The young drivers' cellphone bill does include exceptions for navigational usage and when drivers are stopped with the engine off. Making texting a primary offense gives law enforcement a fighting chance to work with an enforceable law.

Whether these bills gain much traction during the legislation session, which begins in March, remains to be seen, but they should. The state continues to grow and so do the number of drivers. Our roads are filled with distractions, and cellphones should not be among the culprits.

Monday, January 26, 2015

Cape Coral Police's new mobile signs with safety messages about cyclists

 If you live in Cape Coral, you may have noticed this new mobile sign used by Cape Coral Police Department (CCPD) as part of its effort to improve safety for cyclists in the Cape.  A big "thank you"  from BikeWalkLee to CCPD!
New Cape Coral Police bicycle safety message sign (with BWL Cape Rep. Steve Chupack)
 The flashing sign has three segments:
  • Give a bicycle a break
  • 3 Feet is not a cushion
  • It is a law
Sign location: just south of intersection of Gleason Parkway & Surfside Boulevard. On Cape Coral Chamber of Commerce Route near Team Aubuchon Route. Visit for complete route-by-route descriptions of 90 miles of interconnected routes.

Thank you Cape Coral Police Department for placing this moveable sign with its important highly visible safety message where it will be seen by hundreds of drivers.

Passidomo bill aims to protect cyclists, pedestrians on Fla. roads

Rep. Passidomo introduced her bill, HB 231, last week, aimed at protecting cyclists and pedestrians on Florida roads. Click here for the text of the bill, and click here to track the bill as it winds its way through the Florida Legislature. Ask your state representatives to co-sponsor and/or support HB 231. We'll keep you posted as the bill progresses, so stay tuned.

Naples Daily News: 1/26/15 article follows on Jan. 23rd News-Press, "The birth of a bill to protect cyclists, walkers," by Janine Zeitlin News-Press article
Florida Bicycle Association's Executive Director Becky Afonso voices FBA's support for bill, and hopes that some additional changes will be made as the bill moves forward.

Naples Daily News: 1/26/15, by Jenna Buzzacco-Foerster
NAPLES, Fla. - It was an accident that got Kathleen Passidomo involved.

Her law partner, Chuck Kelly, was struck by a pickup in January 2014. He broke his back, ribs and punctured a lung. The driver that hit him was cited by Naples police for improper passing.

“He is never going to be the same because he has so many injuries,” said Passidomo, a Republican state representative from Naples. “The driver of the pickup truck got nothing.”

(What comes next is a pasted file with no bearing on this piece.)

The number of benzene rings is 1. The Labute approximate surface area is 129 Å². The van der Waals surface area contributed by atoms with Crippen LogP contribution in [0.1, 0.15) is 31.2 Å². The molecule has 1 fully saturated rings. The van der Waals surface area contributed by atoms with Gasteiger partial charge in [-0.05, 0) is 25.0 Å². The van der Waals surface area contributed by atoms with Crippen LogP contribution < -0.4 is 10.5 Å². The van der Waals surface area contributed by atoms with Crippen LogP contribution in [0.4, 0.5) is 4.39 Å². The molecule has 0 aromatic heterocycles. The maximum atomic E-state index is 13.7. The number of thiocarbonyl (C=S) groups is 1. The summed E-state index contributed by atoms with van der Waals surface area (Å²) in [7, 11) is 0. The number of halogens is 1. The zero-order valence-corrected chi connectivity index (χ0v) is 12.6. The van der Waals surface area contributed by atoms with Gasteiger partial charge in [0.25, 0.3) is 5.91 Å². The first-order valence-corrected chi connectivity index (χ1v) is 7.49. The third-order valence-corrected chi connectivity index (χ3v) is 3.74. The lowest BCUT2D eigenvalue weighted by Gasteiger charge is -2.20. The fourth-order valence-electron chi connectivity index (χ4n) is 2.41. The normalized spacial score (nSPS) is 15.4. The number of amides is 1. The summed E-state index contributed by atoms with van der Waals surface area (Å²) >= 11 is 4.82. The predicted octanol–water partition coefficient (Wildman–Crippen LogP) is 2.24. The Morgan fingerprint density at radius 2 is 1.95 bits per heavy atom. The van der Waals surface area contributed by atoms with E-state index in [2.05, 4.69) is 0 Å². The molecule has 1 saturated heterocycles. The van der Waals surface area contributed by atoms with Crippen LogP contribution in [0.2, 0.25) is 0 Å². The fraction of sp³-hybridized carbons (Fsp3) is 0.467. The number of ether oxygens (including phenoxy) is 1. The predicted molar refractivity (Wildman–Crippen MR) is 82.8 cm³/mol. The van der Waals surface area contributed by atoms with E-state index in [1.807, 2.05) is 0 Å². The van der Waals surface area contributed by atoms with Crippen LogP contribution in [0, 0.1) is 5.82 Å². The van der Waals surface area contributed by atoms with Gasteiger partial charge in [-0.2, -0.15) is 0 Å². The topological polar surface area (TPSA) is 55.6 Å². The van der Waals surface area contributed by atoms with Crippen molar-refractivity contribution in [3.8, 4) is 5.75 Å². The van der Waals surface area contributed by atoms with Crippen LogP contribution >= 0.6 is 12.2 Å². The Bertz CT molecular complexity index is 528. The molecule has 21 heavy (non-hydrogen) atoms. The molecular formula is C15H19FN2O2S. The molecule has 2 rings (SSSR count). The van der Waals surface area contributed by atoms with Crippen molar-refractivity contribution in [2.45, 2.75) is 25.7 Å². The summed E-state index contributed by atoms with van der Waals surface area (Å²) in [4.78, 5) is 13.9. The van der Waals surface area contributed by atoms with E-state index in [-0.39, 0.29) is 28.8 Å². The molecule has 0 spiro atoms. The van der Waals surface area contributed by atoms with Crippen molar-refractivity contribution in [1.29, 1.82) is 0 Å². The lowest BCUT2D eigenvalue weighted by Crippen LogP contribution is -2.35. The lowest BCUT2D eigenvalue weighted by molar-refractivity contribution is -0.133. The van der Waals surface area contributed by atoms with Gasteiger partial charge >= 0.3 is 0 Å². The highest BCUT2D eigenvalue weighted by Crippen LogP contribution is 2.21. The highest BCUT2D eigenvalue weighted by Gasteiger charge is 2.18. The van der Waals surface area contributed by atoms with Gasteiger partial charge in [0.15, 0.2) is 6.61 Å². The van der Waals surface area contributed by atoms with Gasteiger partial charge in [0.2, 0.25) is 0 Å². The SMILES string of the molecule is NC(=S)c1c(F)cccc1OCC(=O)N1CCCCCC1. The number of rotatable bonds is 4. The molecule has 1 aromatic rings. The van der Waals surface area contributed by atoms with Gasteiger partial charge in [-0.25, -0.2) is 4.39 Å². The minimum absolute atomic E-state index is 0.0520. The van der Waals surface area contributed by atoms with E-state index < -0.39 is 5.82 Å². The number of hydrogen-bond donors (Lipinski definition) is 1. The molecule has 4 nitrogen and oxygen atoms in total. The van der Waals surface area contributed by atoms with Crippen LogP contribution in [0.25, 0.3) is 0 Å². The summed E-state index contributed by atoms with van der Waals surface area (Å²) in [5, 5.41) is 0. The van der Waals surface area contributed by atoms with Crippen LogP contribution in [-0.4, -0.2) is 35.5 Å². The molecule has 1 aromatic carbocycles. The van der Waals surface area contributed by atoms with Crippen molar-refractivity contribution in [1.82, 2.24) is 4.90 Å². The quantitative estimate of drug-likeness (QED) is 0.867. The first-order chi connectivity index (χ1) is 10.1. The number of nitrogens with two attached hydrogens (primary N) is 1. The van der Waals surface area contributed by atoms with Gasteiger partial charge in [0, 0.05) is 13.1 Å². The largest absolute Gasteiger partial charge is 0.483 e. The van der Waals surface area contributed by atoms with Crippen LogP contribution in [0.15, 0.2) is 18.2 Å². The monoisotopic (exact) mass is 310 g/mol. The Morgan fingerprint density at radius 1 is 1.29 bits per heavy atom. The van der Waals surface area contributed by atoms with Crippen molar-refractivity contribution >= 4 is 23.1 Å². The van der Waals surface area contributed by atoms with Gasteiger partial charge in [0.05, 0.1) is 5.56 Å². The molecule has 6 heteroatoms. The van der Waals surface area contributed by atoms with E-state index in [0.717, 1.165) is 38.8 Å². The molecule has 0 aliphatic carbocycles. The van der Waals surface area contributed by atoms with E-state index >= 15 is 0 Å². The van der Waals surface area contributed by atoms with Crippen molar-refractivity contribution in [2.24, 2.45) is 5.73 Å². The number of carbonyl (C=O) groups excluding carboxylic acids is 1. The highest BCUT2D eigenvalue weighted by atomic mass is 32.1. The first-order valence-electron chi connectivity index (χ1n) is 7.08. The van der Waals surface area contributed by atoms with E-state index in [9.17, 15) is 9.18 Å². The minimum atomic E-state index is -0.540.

Passidomo is hoping to change that. She filed legislation (HB 231) earlier this month aimed at protecting vulnerable users of Florida’s roadways, such as cyclists and pedestrians.

“We passed the Aaron Cohen (Life Protection) Act last year, but it was very narrow. It only applies to hit and run scenarios,” Passidomo said. “If there’s bodily injury, there’s no penalty for a driver who hits a cyclist, unless (the driver) runs away or kills them.”

Passidomo said her measure is a “common sense approach” to sharing the road.

The proposal includes provisions that permit a motorist to cross the double yellow line to provide at least three feet when passing a vulnerable user; make it a misdemeanor to harass a cyclist; and requires driver’s license exams to include testing on laws related to vulnerable users.

Jeff Michelland, a federal prosecutor and Lee County resident, worked with Passidomo to draft the legislation. Michelland, an avid cyclist, said he became interested in changing the law after a friend of his was badly injured when he was hit by a motorist in Fort Myers. The motorist, he said, was cited for careless driving.

“We were scratching our heads,” said Michelland, who worked with Tish Kelly, Chuck Kelly’s wife, and Collier Commissioner Georgia Hiller to advocate for the legislative change. “We said maybe we can do something to try to change some of this to protect cyclists and other people who use the roads.”

There were more than 460 vehicle versus bicycle crashes between 2010 and 2014, according to the Collier County Sheriff’s Office. In 2014, deputies worked 89 accidents. That’s down from 2013 when deputies worked 114 vehicle versus bicycle crashes, said Cmdr. Bill McDonald.

McDonald said the majority of those accidents were caused by a right of way violation and cyclists were at fault less often than cars.

“The problem with a bicycle crash is the cyclist is pretty much without exception on the losing side of the battle,” he said. “Most of them are going to have injuries.”

From 2010 to 2012, six states — California, Florida, Illinois, New York, Michigan and Texas — accounted for 54 percent of all cyclists’ deaths because of collisions with motor vehicles, according to an October 2014 bicycle safety report for the Governors Highway Safety Association.

“This is an issue that isn’t just local to Collier County,” said Hiller. “It’s of importance to the entire state.”

Becky Afonso, executive director of the Florida Bicycle Association, said her organization supports legislation aimed at making the roads safer for all users. While there are a few tweaks she’d like to see made to Passidomo’s bill, she said she sees it as a good first step.

“We’re hoping that some of the changes and additions make it easier to understand and go out there and enforce,” she said.